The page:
But the Weekly was unable to speak with a representative of Arizonans for a Brighter Future, because the organizers refuse to identify themselves.
Deb Weisel of TagLine Media, the public-relations firm that created the Arizonans for a Brighter Future website, said the people behind the new nonprofit want to "keep their identities under wraps," because they are too frightened to come forward. Weisel said that the group's backers are worried about "repercussions for people when they start putting messages out there."
The organization filed its organizational paperwork in Delaware rather than Arizona. The Weekly has filed a request with the Delaware Division of Corporations for the information, but Delaware officials say it could take weeks to process the paperwork.
TagLine Media has worked with a variety of Republican candidates and other organizations, including state Sen. Frank Antenori, unsuccessful council candidate Shaun McClusky and the reconstituted Rio Nuevo Board.
This year, TagLine is not only working on behalf of Arizonans for a Brighter Future; it's also on the payroll of Miller and two other Republican candidates for the Board of Supervisors: Sean Collins, who hopes to unseat Supervisor Ray Carroll in the Aug. 28 GOP primary, and Tanner Bell, who is running against Democratic Supervisor Sharon Bronson in the Nov. 6 general election.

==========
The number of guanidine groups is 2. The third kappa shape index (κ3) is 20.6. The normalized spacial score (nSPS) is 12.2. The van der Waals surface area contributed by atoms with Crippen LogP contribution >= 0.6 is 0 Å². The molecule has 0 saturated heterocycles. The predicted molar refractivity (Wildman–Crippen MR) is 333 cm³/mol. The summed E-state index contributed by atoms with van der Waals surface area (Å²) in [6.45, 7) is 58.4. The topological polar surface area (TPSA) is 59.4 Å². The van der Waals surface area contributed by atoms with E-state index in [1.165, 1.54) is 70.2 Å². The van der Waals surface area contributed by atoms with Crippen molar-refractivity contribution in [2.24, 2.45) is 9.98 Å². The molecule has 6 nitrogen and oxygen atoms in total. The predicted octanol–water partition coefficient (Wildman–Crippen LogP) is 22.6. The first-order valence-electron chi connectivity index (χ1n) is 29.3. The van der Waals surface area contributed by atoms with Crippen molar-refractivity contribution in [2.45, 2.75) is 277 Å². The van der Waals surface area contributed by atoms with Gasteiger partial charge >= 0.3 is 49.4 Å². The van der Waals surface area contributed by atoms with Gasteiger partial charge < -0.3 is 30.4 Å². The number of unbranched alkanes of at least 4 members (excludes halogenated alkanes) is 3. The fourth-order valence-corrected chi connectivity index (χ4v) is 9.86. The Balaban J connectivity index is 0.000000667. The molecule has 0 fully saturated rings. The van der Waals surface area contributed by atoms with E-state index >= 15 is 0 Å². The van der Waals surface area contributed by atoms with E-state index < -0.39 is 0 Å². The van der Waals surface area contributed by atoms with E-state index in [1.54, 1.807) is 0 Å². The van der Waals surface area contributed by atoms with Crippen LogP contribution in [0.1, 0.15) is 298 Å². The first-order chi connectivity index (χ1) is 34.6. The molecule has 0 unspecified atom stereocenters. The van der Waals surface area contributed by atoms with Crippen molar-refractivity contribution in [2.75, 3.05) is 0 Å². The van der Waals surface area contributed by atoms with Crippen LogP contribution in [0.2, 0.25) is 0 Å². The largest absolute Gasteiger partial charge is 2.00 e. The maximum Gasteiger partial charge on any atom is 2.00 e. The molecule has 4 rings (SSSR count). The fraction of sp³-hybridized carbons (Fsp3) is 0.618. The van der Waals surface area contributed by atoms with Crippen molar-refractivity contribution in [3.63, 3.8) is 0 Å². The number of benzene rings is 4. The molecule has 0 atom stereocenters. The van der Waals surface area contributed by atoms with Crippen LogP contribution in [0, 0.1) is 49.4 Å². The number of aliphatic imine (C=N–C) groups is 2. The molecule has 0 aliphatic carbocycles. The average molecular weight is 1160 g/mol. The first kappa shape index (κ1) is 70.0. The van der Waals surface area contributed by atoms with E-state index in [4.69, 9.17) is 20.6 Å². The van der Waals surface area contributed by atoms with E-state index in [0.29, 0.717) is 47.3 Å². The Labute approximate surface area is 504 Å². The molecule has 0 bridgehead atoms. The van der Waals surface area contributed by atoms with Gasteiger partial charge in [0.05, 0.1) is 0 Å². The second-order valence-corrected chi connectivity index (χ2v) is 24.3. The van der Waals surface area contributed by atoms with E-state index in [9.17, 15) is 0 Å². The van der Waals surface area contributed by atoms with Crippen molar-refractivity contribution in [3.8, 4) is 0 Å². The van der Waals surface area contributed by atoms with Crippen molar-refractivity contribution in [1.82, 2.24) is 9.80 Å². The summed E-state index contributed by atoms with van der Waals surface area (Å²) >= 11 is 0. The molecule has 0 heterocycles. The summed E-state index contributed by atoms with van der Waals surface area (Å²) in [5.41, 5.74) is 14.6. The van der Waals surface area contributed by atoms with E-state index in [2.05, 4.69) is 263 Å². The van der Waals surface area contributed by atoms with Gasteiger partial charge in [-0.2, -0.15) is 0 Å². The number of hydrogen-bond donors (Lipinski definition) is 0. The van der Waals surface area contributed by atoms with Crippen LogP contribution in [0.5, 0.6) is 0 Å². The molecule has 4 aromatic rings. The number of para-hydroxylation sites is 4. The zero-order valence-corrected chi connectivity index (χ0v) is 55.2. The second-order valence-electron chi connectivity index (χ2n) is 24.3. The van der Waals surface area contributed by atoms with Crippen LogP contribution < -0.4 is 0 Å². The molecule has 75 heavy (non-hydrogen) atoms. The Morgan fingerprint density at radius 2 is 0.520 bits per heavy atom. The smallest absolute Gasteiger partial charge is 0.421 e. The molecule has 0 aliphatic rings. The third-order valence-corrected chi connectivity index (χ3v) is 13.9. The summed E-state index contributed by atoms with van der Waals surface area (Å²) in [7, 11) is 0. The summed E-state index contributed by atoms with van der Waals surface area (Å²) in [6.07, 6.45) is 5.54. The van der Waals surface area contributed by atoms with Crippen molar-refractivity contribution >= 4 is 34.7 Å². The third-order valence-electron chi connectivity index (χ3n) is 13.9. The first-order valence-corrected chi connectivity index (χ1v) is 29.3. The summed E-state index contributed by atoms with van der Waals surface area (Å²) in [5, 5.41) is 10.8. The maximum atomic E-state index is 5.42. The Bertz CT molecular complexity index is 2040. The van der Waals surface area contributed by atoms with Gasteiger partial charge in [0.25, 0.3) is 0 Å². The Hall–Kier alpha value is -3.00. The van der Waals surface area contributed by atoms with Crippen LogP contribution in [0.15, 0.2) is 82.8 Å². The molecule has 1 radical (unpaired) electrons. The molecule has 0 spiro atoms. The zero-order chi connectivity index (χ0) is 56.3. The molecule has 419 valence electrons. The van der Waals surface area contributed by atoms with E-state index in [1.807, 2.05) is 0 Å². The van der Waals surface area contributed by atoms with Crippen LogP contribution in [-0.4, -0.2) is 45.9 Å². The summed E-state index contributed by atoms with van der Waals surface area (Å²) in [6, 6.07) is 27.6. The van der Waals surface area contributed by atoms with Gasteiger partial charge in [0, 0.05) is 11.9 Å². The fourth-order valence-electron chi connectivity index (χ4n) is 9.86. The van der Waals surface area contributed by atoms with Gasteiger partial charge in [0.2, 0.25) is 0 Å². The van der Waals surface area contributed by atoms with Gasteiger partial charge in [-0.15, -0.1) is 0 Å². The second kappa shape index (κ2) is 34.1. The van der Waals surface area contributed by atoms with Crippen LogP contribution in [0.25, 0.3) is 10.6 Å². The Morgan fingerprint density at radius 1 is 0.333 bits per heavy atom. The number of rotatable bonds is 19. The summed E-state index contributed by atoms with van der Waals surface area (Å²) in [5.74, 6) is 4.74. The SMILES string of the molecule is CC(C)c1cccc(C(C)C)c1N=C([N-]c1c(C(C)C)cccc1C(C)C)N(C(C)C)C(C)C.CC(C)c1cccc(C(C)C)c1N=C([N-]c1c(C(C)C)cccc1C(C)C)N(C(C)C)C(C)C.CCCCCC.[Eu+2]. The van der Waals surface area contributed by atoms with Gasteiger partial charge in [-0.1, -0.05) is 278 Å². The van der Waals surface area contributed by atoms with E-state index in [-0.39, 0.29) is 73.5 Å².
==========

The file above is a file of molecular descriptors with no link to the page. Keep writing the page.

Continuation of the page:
It doesn't appear as if Arizonans for a Brighter Future has made much of a splash with its claims. A YouTube video that makes a similar claim about missing money had received just 126 views since it was posted on May 2. The group's Facebook page has just five "likes" (including Ally Miller) and mostly has links to videos and expressions of outrage over potholes.
But political nonprofits like Arizonans for a Brighter Future are increasingly being used as vehicles for well-heeled special-interest groups to air negative attack ads.
Hellon was puzzled by the reluctance of the group's organizers to come forward.
"It seems to me that if you are interested in debating a public-policy matter, and you think you have your facts right, then you shouldn't be afraid to let people know who you are," Hellon said.